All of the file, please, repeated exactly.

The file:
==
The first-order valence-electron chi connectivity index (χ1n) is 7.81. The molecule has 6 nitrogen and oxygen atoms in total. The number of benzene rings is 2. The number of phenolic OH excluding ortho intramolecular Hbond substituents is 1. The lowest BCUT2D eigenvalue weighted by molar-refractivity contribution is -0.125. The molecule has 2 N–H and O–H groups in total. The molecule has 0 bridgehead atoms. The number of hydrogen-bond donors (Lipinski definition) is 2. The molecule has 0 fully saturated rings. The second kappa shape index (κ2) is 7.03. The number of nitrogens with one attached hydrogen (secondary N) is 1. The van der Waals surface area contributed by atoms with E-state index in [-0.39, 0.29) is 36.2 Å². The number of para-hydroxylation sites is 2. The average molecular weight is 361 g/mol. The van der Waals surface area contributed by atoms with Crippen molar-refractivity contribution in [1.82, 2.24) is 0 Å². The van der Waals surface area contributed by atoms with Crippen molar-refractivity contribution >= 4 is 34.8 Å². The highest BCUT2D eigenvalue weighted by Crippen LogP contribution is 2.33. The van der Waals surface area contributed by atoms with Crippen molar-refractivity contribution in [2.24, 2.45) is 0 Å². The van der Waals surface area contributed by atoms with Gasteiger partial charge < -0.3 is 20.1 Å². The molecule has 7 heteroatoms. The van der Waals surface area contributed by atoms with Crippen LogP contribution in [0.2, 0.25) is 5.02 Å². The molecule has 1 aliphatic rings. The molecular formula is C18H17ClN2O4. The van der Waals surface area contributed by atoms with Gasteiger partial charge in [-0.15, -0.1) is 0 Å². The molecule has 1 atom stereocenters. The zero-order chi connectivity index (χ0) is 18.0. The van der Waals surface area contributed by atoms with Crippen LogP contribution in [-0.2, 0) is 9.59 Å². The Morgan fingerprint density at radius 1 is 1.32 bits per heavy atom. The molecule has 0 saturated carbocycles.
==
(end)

The first-order valence-electron chi connectivity index (χ1n) is 7.81. The molecule has 6 nitrogen and oxygen atoms in total. The number of benzene rings is 2. The number of phenolic OH excluding ortho intramolecular Hbond substituents is 1. The lowest BCUT2D eigenvalue weighted by molar-refractivity contribution is -0.125. The molecule has 2 N–H and O–H groups in total. The molecule has 0 bridgehead atoms. The number of hydrogen-bond donors (Lipinski definition) is 2. The molecule has 0 fully saturated rings. The second kappa shape index (κ2) is 7.03. The number of nitrogens with one attached hydrogen (secondary N) is 1. The van der Waals surface area contributed by atoms with E-state index in [-0.39, 0.29) is 36.2 Å². The number of para-hydroxylation sites is 2. The average molecular weight is 361 g/mol. The van der Waals surface area contributed by atoms with Crippen molar-refractivity contribution in [1.82, 2.24) is 0 Å². The van der Waals surface area contributed by atoms with Crippen molar-refractivity contribution >= 4 is 34.8 Å². The highest BCUT2D eigenvalue weighted by Crippen LogP contribution is 2.33. The van der Waals surface area contributed by atoms with Crippen molar-refractivity contribution in [2.24, 2.45) is 0 Å². The van der Waals surface area contributed by atoms with Gasteiger partial charge < -0.3 is 20.1 Å². The molecule has 7 heteroatoms. The van der Waals surface area contributed by atoms with Crippen LogP contribution in [0.2, 0.25) is 5.02 Å². The molecule has 1 aliphatic rings. The molecular formula is C18H17ClN2O4. The van der Waals surface area contributed by atoms with Gasteiger partial charge in [-0.15, -0.1) is 0 Å². The molecule has 1 atom stereocenters. The zero-order chi connectivity index (χ0) is 18.0. The van der Waals surface area contributed by atoms with Crippen LogP contribution in [-0.2, 0) is 9.59 Å². The Morgan fingerprint density at radius 1 is 1.32 bits per heavy atom. The molecule has 0 saturated carbocycles.